He didn’t answer. He tied on one end of the rope onto my harness and then leapt onto the rock face, clinging to it as elegantly as a spider. “Climbing! Keep your weight centered over your feet. Emphasize footholds, not handholds. Hips close to the rock.”
He was fluid and graceful as he moved up, far more so than his tall, muscular form would suggest. Above him the sky stretched up into infinity, endless, fathomless. I got dizzy looking up, and I swayed. I put my hands out to keep from falling, and I shuddered as my palms met limestone. The cliffs here were safe now. They hadn’t been before. How many glistening white mists had come forth out of fissures in rock faces just like this, to kill how many billions of men, women, and children? How did Arthur expect me to forget all that for even a few moments?
“Emma, climb up! You are on belay!” Arthur called. I hopped up and clung to the rock. The limestone felt cool and rough to my fingers and toes.
“Stand up straight, stay in balance, keep your weight over your feet!” he called. There was nothing else to do so I ascended. It took me a lot longer than it took him, and I was helped by the tension in the rope, which ran through bolts in the stone. Hopeful sprouts of green grew out of small cracks. The limestone held the sweat left by my hands and grew slippery, so I couldn’t place a hand back where it had been. Once I changed position, there was no return. I had to solve the puzzle of the next position.
Arthur was right: it was kind of fun, once I slipped into the rhythm of it. There were delicate, fingery moves and strenuous, thrusting motions when my feet climbed almost to the height of my waist to find the next foothold. I was aware of the ground fading beneath me. Then I was the only aware of my own body and my movement on the rock face; nothing else mattered. Time slowed down and fell away. It was just me and the gray rock and the blue sky. My breath joined up with my heart, for the first time in months. I was alive again.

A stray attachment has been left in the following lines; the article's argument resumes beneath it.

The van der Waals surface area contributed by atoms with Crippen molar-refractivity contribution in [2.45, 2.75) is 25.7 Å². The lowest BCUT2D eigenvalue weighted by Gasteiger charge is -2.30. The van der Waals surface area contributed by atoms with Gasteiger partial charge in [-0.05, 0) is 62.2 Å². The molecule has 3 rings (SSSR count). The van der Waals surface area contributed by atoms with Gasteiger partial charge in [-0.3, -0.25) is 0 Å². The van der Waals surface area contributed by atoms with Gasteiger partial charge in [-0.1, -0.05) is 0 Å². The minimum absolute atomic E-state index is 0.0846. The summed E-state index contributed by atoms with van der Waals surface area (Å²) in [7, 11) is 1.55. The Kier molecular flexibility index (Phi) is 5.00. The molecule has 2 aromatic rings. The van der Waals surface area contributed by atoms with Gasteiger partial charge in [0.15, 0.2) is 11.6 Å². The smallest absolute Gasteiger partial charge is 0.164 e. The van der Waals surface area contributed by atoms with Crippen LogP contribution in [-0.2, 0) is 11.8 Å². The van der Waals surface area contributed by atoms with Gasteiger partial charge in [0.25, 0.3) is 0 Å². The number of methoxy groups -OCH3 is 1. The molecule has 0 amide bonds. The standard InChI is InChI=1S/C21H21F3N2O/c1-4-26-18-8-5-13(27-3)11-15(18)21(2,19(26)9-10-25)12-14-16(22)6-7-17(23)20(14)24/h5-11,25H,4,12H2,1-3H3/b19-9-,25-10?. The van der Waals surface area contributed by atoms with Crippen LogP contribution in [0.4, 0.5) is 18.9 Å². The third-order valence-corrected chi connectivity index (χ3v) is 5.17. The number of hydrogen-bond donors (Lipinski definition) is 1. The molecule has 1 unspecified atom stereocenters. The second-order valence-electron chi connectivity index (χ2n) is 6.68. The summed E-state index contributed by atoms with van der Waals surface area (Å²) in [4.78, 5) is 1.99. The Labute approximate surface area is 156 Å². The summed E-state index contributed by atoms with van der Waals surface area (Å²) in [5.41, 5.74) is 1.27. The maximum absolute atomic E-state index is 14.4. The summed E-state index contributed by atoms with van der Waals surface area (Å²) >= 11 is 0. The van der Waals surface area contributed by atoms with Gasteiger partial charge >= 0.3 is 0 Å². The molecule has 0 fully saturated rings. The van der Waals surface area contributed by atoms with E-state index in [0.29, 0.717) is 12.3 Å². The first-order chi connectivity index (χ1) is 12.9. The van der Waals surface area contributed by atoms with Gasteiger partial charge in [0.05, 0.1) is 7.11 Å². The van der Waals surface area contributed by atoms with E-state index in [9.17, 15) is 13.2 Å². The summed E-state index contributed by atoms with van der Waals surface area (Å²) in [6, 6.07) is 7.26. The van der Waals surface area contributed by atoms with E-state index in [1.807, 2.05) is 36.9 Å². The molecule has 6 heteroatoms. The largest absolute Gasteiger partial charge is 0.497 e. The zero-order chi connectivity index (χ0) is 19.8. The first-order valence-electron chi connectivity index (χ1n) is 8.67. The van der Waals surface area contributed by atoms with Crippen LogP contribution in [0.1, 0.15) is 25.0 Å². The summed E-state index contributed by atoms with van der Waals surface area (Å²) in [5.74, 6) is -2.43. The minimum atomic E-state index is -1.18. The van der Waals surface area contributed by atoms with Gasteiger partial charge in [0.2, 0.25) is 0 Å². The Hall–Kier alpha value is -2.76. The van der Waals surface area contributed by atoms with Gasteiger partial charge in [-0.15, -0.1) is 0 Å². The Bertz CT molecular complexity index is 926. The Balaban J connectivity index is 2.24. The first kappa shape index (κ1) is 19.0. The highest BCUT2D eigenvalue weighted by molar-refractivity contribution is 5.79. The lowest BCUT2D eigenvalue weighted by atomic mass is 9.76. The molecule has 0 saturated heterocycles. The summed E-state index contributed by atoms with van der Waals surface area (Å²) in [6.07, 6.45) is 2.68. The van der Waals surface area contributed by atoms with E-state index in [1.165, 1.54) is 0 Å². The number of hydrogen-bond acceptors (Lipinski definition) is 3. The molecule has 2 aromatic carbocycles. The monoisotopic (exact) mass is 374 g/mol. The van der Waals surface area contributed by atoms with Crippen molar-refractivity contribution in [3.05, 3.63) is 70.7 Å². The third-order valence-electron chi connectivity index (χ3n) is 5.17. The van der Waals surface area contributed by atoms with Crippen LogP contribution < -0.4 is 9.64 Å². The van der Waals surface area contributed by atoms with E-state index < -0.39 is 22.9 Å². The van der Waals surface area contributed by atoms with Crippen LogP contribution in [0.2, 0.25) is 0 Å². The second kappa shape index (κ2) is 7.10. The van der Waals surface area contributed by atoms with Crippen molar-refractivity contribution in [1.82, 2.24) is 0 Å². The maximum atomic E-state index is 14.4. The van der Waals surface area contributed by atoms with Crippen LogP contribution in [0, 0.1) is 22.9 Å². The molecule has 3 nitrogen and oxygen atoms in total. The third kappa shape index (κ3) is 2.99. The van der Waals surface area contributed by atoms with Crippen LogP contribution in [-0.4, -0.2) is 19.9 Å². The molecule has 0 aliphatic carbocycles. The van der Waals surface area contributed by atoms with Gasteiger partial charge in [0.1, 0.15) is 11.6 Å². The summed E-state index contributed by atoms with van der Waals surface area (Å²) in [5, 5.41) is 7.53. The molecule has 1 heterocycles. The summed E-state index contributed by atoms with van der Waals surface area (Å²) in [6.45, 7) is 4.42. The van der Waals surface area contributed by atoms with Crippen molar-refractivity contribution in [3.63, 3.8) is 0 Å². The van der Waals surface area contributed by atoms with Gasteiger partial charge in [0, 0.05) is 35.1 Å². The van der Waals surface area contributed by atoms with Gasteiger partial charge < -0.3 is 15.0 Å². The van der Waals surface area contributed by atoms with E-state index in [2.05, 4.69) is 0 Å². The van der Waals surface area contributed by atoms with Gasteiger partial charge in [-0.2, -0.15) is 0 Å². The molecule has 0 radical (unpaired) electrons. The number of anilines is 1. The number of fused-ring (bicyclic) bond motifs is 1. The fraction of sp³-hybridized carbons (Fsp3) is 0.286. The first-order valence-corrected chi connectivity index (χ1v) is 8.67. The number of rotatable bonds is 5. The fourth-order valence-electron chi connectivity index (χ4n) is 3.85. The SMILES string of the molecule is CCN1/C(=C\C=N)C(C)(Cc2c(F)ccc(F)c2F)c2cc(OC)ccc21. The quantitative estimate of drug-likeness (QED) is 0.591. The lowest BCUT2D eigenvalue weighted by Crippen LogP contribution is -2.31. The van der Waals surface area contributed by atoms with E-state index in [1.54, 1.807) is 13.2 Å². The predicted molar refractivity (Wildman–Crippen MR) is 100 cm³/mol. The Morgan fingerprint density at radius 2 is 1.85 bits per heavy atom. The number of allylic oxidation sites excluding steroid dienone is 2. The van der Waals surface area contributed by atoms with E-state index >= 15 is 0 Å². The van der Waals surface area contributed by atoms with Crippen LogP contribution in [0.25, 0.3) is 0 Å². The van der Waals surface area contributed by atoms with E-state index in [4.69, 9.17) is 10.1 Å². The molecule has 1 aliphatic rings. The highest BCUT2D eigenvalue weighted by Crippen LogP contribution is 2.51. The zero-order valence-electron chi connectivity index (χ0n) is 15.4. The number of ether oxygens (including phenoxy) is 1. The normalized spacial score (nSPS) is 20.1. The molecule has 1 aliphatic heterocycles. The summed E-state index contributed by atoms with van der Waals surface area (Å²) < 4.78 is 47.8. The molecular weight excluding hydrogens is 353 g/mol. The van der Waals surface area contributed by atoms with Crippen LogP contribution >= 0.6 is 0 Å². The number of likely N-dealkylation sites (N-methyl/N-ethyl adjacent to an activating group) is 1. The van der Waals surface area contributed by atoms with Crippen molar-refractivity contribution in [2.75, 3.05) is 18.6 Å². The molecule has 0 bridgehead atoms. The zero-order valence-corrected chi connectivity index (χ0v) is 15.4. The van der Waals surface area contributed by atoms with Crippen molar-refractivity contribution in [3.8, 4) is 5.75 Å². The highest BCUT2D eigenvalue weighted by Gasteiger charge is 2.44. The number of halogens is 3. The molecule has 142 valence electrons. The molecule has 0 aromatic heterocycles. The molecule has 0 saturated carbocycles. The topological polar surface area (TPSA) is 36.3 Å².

Finally, Arthur was puling me up to stand next to him.
“I did it!” I yelled. I slapped his hand in exultation.
“You weren’t half bad,” he laughed. “You’re a better climber than rider, that’s for sure.” He clipped me to another bolt with several loops of rope. Then he stood next to me. “So you enjoyed it? Taking a little break from the usual routine of trying to avoid death, starvation, and attack?”
“I enjoyed not falling to my death.”
“Liar! You enjoyed climbing. It puts you in touch with yourself. My question is, what did you find?” He was doing it again, staring at me with blazing, intent eyes, trying to see inside me.
“I found my children at my core.”
“Liar again.” He picked me up and pushed me gently into the cliff face. “Ready to do your duty?”
“No, let’s go home,” I said, but my breath had picked up.
“You’re full of lies today. I always wanted to make love on a ledge,” he murmured, and then proceeded to do just that. It wasn’t easy with the harnesses on but he was inventive, and he was determined. It was well worth it.